A WANGARATTA man who gave many years to junior sport and athletics in the rural city, was laid to rest on Tuesday. QUIET ACHIEVER: Jim Lloyd passed away last week, aged 81.
Jim Lloyd, who passed away last week aged 81, played junior football with Imperials, and went on to coach Junior Magpies in the Wangaratta Junior Football League for 15 seasons from the age of just 19.
Jim successfully coached the Magpies to back to back premierships in the late 1950s, and to four consecutive flags in the 1960s.
Many of the players who moved through the junior ranks under his tutelage remember Jim’s coaching directions and motivational speeches.
A good middle distance runner, Jim was honoured to be selected to carry the Olympic torch in 1956 after finishing third in a qualifying race and being able to run a subfive minute mile.
After this, along with Bill Eaton, Frank Seymour and Jim Nolan, Jim helped form the Wangaratta Harriers Athletic Club.
He spent much of the next 50 years associated with the club, and served as president for many years.
Through a life dedicated to family, Jim also gave time to his community through children David and Michelle’s kindergarten and school communities, Cubs and Brownies, and sporting involvement.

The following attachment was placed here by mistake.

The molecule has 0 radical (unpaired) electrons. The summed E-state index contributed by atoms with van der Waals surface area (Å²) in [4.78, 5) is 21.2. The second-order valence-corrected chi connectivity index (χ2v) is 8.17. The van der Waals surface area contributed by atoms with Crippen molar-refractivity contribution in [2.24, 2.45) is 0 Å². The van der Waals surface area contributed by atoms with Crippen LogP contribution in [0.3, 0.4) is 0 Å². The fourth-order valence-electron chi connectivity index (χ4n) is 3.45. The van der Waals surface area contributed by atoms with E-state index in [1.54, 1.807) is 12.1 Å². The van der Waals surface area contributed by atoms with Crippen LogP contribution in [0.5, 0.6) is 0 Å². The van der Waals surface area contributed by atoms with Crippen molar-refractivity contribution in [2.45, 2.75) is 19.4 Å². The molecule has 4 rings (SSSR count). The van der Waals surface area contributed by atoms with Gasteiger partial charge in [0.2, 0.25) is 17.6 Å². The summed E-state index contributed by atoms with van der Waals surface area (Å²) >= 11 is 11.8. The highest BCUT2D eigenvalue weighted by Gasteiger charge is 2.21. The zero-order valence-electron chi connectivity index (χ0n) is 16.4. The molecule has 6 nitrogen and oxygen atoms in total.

“Those who knew Dad well know that he was a doer,” Michelle said.
“If you needed something done, Dad was your man.”
Michelle said her father worked tirelessly to get the Wangaratta 3rd Scout Hall established and built off Park Lane, and was involved in renovations and an extension to the Wangaratta Guide Hall in Ryan Avenue being completed.
He also worked to have a dedicated athletic facility developed in Wangaratta, with the Bill Eaton Athletic Complex established at Appin Park in 2008.
In later years, Jim and his wife of 53 years, Eileen, volunteered at the Wangaratta Base Hospital’s Dicker Wing, and later at Illoura Nursing Home, for a combined 14 years.
“While Mum did the cooking, it was Dad who chatted and entertained the residents, encouraging them to try whatever Mum and the other ladies had made,” Michelle said.
After a battle with Parkinson’s Disease, Jim passed away on October 2, as Michelle said, “quietly and gently, just like him”.
“Although quiet, he was a determined person who always gave 100 per cent and he always finished what he started,” Michelle said.